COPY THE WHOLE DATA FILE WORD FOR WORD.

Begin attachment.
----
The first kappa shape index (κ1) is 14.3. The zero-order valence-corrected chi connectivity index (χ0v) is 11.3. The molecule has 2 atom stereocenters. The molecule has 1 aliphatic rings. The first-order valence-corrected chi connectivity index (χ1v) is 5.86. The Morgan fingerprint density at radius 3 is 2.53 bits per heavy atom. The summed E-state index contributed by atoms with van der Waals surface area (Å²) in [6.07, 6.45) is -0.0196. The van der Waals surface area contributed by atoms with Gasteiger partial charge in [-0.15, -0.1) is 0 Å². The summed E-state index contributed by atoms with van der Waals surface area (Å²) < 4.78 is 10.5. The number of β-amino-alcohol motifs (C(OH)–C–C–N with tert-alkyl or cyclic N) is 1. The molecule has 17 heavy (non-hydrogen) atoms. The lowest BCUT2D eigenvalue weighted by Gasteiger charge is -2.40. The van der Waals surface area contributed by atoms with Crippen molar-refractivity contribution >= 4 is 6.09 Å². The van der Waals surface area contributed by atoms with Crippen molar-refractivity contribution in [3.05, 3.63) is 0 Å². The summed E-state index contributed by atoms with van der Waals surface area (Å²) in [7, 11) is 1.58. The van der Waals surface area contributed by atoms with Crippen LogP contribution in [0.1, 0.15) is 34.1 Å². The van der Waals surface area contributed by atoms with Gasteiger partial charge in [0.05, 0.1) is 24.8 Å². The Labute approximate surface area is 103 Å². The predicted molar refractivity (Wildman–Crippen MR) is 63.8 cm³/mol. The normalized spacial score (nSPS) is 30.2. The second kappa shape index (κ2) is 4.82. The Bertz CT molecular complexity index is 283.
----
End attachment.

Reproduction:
The first kappa shape index (κ1) is 14.3. The zero-order valence-corrected chi connectivity index (χ0v) is 11.3. The molecule has 2 atom stereocenters. The molecule has 1 aliphatic rings. The first-order valence-corrected chi connectivity index (χ1v) is 5.86. The Morgan fingerprint density at radius 3 is 2.53 bits per heavy atom. The summed E-state index contributed by atoms with van der Waals surface area (Å²) in [6.07, 6.45) is -0.0196. The van der Waals surface area contributed by atoms with Gasteiger partial charge in [-0.15, -0.1) is 0 Å². The summed E-state index contributed by atoms with van der Waals surface area (Å²) < 4.78 is 10.5. The number of β-amino-alcohol motifs (C(OH)–C–C–N with tert-alkyl or cyclic N) is 1. The molecule has 17 heavy (non-hydrogen) atoms. The lowest BCUT2D eigenvalue weighted by Gasteiger charge is -2.40. The van der Waals surface area contributed by atoms with Crippen molar-refractivity contribution >= 4 is 6.09 Å². The van der Waals surface area contributed by atoms with Crippen molar-refractivity contribution in [3.05, 3.63) is 0 Å². The summed E-state index contributed by atoms with van der Waals surface area (Å²) in [7, 11) is 1.58. The van der Waals surface area contributed by atoms with Crippen LogP contribution in [0.1, 0.15) is 34.1 Å². The van der Waals surface area contributed by atoms with Gasteiger partial charge in [0.05, 0.1) is 24.8 Å². The Labute approximate surface area is 103 Å². The predicted molar refractivity (Wildman–Crippen MR) is 63.8 cm³/mol. The normalized spacial score (nSPS) is 30.2. The second kappa shape index (κ2) is 4.82. The Bertz CT molecular complexity index is 283.